Though its last war ended in 1975 once with the retreat of the last American forces, Vietnam is still riddled with land mines that take their toll even decades later. More than one-third of the land in six central Vietnamese provinces is still littered with land mines and unexploded bombs from the Vietnam War, and in the past 39 years since the war ended more than 42,000 people have been killed by this lost ordinance. The same is true in countries like Thailand, Angola, Cambodia, Laos or most sub-Saharan African nations who have been devastated by countless internal feuds and struggles for power.
Detecting landmines can be difficult, dangerous and expensive, but an unsung hero is set to change all this — the African giant pouched rat.
In 1997, the Anti-Personnel Landmines Detection Product Development (APOPO) was launched, tasked with training so-called Hero Rats that can detect landmines and even tuberculosis with almost 100% accuracy.
Since 2000, hundreds of trained and accredited rats found 1,500 buried land mines across an area of 240,000 square meters in Tanzania, and 6,693 land mines, 26,934 small arms and ammunitions, and 1,087 bombs across 9,898,690 square meters in Mozambique.
The project was so successful that a spin-off project was launched to further exploit the rats’ uncanny sense of smell, training Hero Rats for tuberculosis detection. Only 54 rats have been trained for this role so far, but these are already working in 19 TB clinics in Dar es Salaam, Tanzania, where they’ve screened 226,931 samples and identified 5,594 TB patients since 2002. A rat can detect more TB samples in 10 minutes than a lab technician in a whole day!
As you might have guessed from these pictures, these aren’t your typical rats. We’re all familiar with house rats (Muridae), but these animals belong a different family of species altogether called Nesomyidae. Adult African giant pouched rats grow to be around 0.9 meters (3 feet) long and 1.4 kilograms (3.1 pounds) in weight. They also have a sort of storage space inside their cheeks so they can keep food for later use. Yup, oversized gerbils!
Training rats for this sort of task isn’t easy, though. It takes nine months for a pup to grow into a Hero Rat, and not all of them make the winning lot.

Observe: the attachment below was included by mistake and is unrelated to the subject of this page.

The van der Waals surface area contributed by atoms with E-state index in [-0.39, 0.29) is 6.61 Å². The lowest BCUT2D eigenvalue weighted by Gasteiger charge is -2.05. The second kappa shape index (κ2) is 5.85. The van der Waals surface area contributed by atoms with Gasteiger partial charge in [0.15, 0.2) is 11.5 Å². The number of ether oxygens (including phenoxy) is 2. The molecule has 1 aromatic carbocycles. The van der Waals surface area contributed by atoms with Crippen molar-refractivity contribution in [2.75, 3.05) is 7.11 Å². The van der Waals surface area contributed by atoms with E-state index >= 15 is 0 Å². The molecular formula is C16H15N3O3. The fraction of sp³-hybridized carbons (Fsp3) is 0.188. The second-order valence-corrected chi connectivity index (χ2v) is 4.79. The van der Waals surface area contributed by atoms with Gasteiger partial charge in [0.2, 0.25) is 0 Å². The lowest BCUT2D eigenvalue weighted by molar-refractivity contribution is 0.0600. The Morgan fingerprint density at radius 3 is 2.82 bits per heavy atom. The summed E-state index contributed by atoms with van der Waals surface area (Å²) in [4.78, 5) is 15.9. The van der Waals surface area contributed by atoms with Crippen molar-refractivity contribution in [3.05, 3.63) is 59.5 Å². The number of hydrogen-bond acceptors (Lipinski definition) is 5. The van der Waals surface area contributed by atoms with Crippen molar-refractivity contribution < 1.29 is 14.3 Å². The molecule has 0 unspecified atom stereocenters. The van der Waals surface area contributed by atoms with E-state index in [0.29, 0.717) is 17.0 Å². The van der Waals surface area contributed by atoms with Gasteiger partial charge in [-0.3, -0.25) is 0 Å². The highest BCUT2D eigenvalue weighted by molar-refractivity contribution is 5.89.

The training first starts with making the rats feel adjusted with real working environments by exposing them to numerous stimuli like radios, flowers, coffee, and different surfaces such as grass, concrete, and soil.
“During one week, I will be taking the pups outside the kennels for about 20 minutes every day. I let them smell different odours like tea, coffee and oil, they get to hear different sounds like a ringing phone and human voices and they get to wander around on different surfaces as sand, wood, grass and concrete,” caretaker Albert Carol says at the APOPO website. “I make sure they are exposed to all kind of smells, textures and sounds, but especially to being handled by people. Every individual pup gets plenty of attention and learns to be held and carried by the trainers.”
The video below gives you a glimpse of how Hero Rat training looks like.
It’s important to note that the Hero Rats don’t get harmed. Anti-personnel mines are triggered when a certain pressure corresponding to an equivalent weight is sensed. Being too lightweight, the rats don’t trigger the mines, but they can sense the TNT and quickly alert professional who later diffuse them.
If you’d like to support the project, you can donate as little as $7 per month. You’ll then be granted access to a log on the APOPO website which will inform you of how your pet rat is doing in training half-way around the world.Click here for reuse options!
Copyright 2016 ZME Science
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